4) To be clear, I am not asserting that the Roberts Court has all of a sudden become the Warren Court. Towards the end of the opinion, in typical Roberts form, he offers some vague constraints on state courts that apply when they are policing state legislative action on the Elections Clause, a standard that (as Derek points out here) very much resembles the standard offered by Chief Justice Rehnquist over two decades ago in Bush v. Gore. In some ways, this standard is Roberts’ attempt to make sure that “legislature” means “legislature” as much as he possibly can without explicitly running afoul of Arizona Independent Redistricting Commission while staying true to the text of the Elections Clause, which empowers the legislature to set the manner of federal elections. What this vague test – that “state courts may not transgress the ordinary bounds of judicial review” – actually means will almost certainly be a point of controversy in years to come. Policing whether state courts have crossed this line will keep federal courts in the business of overseeing federal elections for the foreseeable future, contrary to what Roberts had hoped to achieve in Rucho.

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Moore v. Harper vindicates Rehnquist’s opinion in Bush v. Gore

The top line takeaway of Moore v. Harper is this: the Supreme Court has slammed the door shut on the argument that the state constitution or state judiciary cannot constrain the state legislature exercising power under the Elections Clause.

But Part V of the opinion, as Rick H. and Rick P. have already blogged, expressly leaves open the question of when state courts go “too far.” Part V opens, “Although we conclude that the Elections Clause does not exempt state legislatures from the ordinary constraints imposed by state law, state courts do not have free rein.” And later, “We hold only that state courts may not transgress the ordinary bounds of judicial review such that they arrogate to themselves the power vested in state legislatures to regulate federal elections.”

In doing so, the Court looked to Bush v. Gore (2000):

Chief Justice Rehnquist, joined in a concurring opinion by JUSTICE THOMAS and Justice Scalia, acknowledged the usual deference we afford state court interpretations of state law, but noted “areas in which the Constitution requires this Court to undertake an independent, if still deferential, analysis of state law.” Id., at 114. He declined to give effect to interpretations of Florida election laws by the Florida Supreme Court that “impermissibly distorted them beyond what a fair reading required.” Id., at 115. Justice Souter, for his part, considered whether a state court interpretation “transcends the limits of reasonable statutory interpretation to the point of supplanting the statute enacted by the ‘legislature’ within the meaning of Article II.” Id., at 133 (Souter, J., joined by Stevens, Ginsburg, and Breyer, JJ., dissenting).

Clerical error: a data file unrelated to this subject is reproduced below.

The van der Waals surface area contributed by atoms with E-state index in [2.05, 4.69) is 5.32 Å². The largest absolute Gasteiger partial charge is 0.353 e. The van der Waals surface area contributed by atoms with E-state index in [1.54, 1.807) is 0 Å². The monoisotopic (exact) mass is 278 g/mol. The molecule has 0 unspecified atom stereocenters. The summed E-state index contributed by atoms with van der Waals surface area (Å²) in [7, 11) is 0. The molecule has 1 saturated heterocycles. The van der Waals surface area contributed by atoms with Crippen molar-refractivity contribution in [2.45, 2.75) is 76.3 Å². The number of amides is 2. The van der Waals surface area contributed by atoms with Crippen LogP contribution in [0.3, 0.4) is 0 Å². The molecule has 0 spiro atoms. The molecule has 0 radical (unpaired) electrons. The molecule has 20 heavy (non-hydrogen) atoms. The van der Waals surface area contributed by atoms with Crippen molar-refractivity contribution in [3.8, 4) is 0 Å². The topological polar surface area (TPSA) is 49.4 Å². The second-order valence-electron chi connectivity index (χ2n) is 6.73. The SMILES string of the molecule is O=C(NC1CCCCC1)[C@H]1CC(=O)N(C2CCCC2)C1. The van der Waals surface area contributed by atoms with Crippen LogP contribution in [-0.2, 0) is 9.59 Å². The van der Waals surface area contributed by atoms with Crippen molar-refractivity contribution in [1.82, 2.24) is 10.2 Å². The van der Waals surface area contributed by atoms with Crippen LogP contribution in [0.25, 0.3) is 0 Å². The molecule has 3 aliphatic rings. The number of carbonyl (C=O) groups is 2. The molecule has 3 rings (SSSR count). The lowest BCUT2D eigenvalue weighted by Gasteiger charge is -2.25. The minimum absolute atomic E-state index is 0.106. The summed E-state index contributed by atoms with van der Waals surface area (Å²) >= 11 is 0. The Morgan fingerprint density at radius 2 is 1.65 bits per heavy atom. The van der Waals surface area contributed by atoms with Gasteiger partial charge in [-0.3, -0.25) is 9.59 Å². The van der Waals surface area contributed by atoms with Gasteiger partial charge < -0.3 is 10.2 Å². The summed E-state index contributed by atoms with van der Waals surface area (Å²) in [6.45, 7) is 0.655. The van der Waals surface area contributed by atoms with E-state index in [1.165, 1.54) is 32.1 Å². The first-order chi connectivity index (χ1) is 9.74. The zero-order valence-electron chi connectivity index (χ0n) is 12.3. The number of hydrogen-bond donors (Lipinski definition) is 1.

In other words, the Court–and no justice dissented from this view–seems entirely amenable to the concept promulgated by the Chief Justice, that at some point state courts go “too far” in interpreting state law.

I pointed out back in March 2022 here in a post-Rucho analysis ahead of Moore that this “weak” version of an interpretation of the Legislature Thereof Clauses had some broad support, even among skeptics. After oral argument, I blogged about how there was strong consensus on the Court about some “middle way”–a narrow standard that would apply to some outlier cases. The Court here did, indeed, find such a boundary–but it failed to coalesce around what that boundary looks like: “We do not adopt these or any other test by which we can measure state court interpretations of state law in cases implicating the Elections Clause. The questions presented in this area are complex and context specific.”

Justice Kavanaugh writes separately to point out that “deference is not abdication.” The varying approaches, whether Rehnquist’s opinion in Bush v. Gore or the Solicitor General’s articulation of the standard in Moore, for determining when a state court goes too far are likely not that different, and that… well, the Court may decide it another day.

In other words, the theory behind Rehnquist’s opinion has broad support–a state court can go “too far.” But the articulation of that theory–and, of course, the application of that theory in a given case–remain disputed.